Getting started as a Frontend Developer in an Agile Team

Some advice I like to give to new team mates.

Take your time

Seriously. It helps the team a lot if you bring a tiny contribution to the table that is executed well and doesn’t need to be reworked heavily. If, on the other hand, you try to solve too many or too complex challenges you might end up with a lot of half-assed code that rather increases the workload of the more experienced devs because now they have to figure out your intentions and make decisions, what to keep and what to rewrite. Nobody expects you to solve all problems in no time, so really, take a breath and take some time.

Ask early and often, but try for yourself first

You shouldn’t have to solve all problems on your own, that’s why you’re working in a team, isn’t it? So by any means, ask you coworkers for some guidance. Not only when you’re stuck and lost, but also when you’re not sure about the best way to choose.

Of course, you don’t want to keep your coworkers from doing their own work. So don’t just show up behind their backs every time a questions comes across your mind. Always try to solve an issue for your self first. Note the steps you’ve taken and how they didn’t work out. It saves a lot of time and headache when you can provide this information to the person you’re asking for help. Also it shows you took some initiative and tried for yourself.

It’s good practice to give yourself a timeframe to work on a new challenge before actually starting to work. There’s no concrete time rule for this. Personally I make the time I invest in working through the unknown dependent on the progress I make. E.g. if after an hour of trying I’m exactly where I was before I tend to ask for help. If I made at least some progress I admit myself more time.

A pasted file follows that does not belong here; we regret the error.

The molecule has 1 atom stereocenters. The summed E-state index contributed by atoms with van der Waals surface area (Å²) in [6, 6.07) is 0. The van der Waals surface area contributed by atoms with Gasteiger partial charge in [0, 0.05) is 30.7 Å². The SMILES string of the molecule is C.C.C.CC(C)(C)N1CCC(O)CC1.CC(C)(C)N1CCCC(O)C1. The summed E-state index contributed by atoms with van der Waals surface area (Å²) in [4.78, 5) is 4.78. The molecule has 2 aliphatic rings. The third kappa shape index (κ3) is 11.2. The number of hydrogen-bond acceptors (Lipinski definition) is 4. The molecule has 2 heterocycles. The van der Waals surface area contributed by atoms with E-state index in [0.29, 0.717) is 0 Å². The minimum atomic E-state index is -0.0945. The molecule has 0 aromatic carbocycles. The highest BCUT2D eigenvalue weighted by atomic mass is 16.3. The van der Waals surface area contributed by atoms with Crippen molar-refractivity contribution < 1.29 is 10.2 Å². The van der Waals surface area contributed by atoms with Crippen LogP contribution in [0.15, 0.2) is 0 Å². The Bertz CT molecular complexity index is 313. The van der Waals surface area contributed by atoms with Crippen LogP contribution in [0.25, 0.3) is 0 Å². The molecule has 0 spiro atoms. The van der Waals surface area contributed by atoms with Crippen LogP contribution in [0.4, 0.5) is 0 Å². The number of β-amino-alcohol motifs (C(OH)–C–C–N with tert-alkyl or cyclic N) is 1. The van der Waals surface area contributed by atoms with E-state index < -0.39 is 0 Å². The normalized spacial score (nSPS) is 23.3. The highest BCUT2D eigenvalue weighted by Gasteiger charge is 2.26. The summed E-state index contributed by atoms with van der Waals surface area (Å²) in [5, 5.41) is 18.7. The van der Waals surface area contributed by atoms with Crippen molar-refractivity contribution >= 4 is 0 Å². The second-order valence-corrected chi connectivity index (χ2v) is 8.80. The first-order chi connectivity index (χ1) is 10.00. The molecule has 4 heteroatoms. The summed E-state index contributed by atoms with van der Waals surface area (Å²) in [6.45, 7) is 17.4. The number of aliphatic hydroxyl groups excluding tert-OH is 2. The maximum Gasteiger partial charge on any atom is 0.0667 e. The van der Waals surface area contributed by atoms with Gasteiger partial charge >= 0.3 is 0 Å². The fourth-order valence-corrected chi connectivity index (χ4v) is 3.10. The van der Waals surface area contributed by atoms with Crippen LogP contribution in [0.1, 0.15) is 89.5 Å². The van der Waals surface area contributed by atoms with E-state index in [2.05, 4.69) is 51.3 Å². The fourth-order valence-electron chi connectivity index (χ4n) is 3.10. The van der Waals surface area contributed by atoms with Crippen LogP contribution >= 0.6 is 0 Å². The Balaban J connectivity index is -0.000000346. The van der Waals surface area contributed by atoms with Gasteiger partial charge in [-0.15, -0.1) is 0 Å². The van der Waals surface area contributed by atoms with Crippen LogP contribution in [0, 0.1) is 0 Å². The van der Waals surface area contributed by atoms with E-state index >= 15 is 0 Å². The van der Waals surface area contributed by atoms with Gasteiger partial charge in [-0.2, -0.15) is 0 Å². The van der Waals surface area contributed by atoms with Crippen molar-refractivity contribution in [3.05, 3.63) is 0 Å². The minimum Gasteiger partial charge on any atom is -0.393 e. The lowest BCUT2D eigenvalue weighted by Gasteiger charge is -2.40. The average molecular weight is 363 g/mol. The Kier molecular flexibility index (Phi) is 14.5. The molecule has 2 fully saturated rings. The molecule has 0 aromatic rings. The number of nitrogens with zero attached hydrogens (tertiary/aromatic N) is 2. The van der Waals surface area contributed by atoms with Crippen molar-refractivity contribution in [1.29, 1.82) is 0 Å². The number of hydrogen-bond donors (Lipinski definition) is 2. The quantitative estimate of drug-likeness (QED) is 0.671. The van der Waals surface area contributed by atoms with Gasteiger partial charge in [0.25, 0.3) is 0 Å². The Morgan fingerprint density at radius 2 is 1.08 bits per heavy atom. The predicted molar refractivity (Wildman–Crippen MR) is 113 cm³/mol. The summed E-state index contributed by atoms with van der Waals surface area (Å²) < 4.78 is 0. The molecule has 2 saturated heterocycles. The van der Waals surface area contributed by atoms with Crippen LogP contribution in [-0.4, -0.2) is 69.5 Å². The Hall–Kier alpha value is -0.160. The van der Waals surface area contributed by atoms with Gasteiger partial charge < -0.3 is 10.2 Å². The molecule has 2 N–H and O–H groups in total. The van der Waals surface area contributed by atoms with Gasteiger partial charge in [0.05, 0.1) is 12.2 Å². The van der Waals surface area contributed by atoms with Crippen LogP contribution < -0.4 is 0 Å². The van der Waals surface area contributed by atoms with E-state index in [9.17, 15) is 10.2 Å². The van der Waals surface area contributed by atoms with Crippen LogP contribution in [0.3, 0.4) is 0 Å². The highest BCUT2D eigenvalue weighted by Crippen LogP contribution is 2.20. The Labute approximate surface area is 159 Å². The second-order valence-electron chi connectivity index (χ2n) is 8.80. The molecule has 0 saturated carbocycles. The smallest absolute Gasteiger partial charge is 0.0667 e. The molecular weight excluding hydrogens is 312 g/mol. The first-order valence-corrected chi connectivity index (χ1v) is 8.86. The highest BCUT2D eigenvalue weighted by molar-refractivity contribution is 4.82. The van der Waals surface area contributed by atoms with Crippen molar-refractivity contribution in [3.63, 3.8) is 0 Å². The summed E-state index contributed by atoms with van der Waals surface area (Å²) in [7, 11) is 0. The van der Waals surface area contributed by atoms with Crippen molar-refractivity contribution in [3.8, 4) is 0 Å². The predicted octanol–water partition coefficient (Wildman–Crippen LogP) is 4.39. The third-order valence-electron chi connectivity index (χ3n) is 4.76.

Don’t be afraid of saying „I don’t know“

Nobody expects you to know everything. Because nobody does. Don’t pretend you know stuff just out of fear when really you don’t. Not only is it bad for your own mental health but it makes it difficult for your team to know what level of tasks you’re capable of. There’s no shame in not knowing. You’ll find out quickly that you team mates are eager to share their knowledge with you.


Look out for a partner to do some pair programming. You can learn a lot by looking over the shoulders of a more advanced developer, watching, listening and asking questions. And it’s not only you who benefits – your partners will will improve their teaching and are more likely to find quirks and issue in their code while explaining it. After all, in order to teach a certain topic one needs to have a solid understanding about it.

Keep notes

A team that’s worth being called a team is happy to help one another and spread the word. But if you’re asking the same questions over and over, even the most relaxed colleague will eventually run out out of patience. So make it a habit to take notes. Write down even things that seem obvious in the moment. You’ll be happy later. Personally, I like to keep a Work Journal in Evernote RoamResearch. Not only does it help me to recall things I tend to forget, but it’s rewarding to look back and see what I did all week, especially in times when it feels like I didn’t accomplish anything.


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